Tuesday, 25 May 2010

The killing of wolves

There're few animals as mythical as wolves. They're the top predator in the boreal forest: intelligent, strong, fast and even organized. A pack of wolves are an efficient killing machine. That's what they do for a living. This means they compete with humans, who kill for fun -mostly- and who have to go further and further before seeing an elk, a moose or a dear.

But also wolves can kill for fun. It's been known that they sometimes go on a killing spree among sheep. There's been offered a biological explanation for this behavior: the killing of sheep doesn't wear out the wolves. A modern sheep is so cross-bred that it can't run fast. It's just meat and wool. This kind of live-stock is a piece of cake for the wolves, and there's probably nothing to the kill that trigger the wolves to stop. This makes the farmers bring out their guns.

photo: Henrik Nor-Hansen The wolves always seem to stirr up emotions and controversy. At least in those countries where they're still around. What we often see is a polarized discussion between rural and urban areas; between the working class and the middle class; between those who see the wolves and those who wish to see them.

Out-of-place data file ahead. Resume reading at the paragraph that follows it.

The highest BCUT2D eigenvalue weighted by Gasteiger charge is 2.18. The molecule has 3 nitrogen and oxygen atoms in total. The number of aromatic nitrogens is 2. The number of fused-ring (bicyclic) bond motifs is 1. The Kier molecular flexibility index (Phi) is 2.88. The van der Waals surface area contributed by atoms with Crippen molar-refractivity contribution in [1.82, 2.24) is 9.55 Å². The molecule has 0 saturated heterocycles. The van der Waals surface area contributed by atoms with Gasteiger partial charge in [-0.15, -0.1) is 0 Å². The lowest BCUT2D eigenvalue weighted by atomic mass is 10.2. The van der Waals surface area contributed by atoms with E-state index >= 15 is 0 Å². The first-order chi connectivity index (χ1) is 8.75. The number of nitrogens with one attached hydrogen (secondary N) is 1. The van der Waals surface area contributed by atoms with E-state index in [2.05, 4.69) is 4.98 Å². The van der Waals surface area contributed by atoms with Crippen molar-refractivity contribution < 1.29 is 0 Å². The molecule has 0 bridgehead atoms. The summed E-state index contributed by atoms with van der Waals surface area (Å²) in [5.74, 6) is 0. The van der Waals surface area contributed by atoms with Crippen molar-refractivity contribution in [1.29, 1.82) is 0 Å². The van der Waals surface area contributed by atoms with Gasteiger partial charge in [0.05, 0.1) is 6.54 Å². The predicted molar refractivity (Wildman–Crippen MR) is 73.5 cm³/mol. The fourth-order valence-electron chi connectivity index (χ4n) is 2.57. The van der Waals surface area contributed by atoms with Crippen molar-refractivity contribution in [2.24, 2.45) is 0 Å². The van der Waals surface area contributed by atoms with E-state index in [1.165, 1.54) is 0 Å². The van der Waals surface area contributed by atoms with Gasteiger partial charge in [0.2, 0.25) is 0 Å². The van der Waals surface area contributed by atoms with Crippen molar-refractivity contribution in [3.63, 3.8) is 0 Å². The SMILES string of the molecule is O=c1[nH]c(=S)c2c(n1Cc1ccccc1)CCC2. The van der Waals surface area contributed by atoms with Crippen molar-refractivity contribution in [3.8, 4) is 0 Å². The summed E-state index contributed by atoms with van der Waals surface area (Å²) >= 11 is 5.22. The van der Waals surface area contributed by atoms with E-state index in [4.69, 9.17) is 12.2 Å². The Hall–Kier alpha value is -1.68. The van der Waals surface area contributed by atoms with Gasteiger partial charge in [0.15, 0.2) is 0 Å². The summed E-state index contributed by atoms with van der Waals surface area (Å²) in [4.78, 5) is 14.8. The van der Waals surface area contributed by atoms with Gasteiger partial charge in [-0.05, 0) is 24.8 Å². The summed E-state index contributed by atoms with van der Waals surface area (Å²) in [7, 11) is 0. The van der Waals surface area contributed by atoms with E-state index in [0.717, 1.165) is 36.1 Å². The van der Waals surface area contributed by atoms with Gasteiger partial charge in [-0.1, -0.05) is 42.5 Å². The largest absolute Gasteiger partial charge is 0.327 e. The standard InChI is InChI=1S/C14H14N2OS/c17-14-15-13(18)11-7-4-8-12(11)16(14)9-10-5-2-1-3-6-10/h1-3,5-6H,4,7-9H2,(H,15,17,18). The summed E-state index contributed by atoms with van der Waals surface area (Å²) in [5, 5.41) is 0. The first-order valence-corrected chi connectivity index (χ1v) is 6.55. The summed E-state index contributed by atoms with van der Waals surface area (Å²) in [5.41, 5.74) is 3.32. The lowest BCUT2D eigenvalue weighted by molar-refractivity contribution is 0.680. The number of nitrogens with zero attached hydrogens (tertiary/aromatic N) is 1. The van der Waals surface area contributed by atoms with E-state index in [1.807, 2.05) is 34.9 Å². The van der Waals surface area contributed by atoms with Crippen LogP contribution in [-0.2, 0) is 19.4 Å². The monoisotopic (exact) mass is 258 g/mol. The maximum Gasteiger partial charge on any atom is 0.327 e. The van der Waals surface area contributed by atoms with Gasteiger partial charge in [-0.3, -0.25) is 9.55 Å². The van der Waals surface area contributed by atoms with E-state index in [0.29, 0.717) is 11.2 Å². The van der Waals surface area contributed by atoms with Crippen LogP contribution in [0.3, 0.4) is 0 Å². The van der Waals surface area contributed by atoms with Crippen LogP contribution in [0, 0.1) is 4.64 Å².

It's a discussion that goes way back. The wolves even play the role as a scapegoat in a much deeper conflict -i.e. the centralization of power and the historical mischief of rural areas.

But in Norway the farmers have won (joined by the hunters). The last two-three decades we've had one pack of wolves in Norway. That was the compromise with the government. Around six wolves, that is. Apparently this number was too high; not one wolf will be allowed in Norway anymore, not on a permanent basis.

In Canada they still have some understanding of the wilderness. There is no lack of wolves either. The province of Alberta -almost twice as big as Norway- has around 3500-4000 wolves. When we stayed at Tapawingo, in the NW corner of Alberta, we often saw fresh wolf tracks in the snow. Occasionally we heard them howl. But we hardly ever saw them. The wolves were extremely shy. They avoided humans as the plague.

To actually see a wolf, in the wild, is a privilege that keeps lingering in your brain, in your very soul, for a long time. In that respect I would claim that wolves not only kill, they also gives our lives depth and meaning; they give life, so to speak.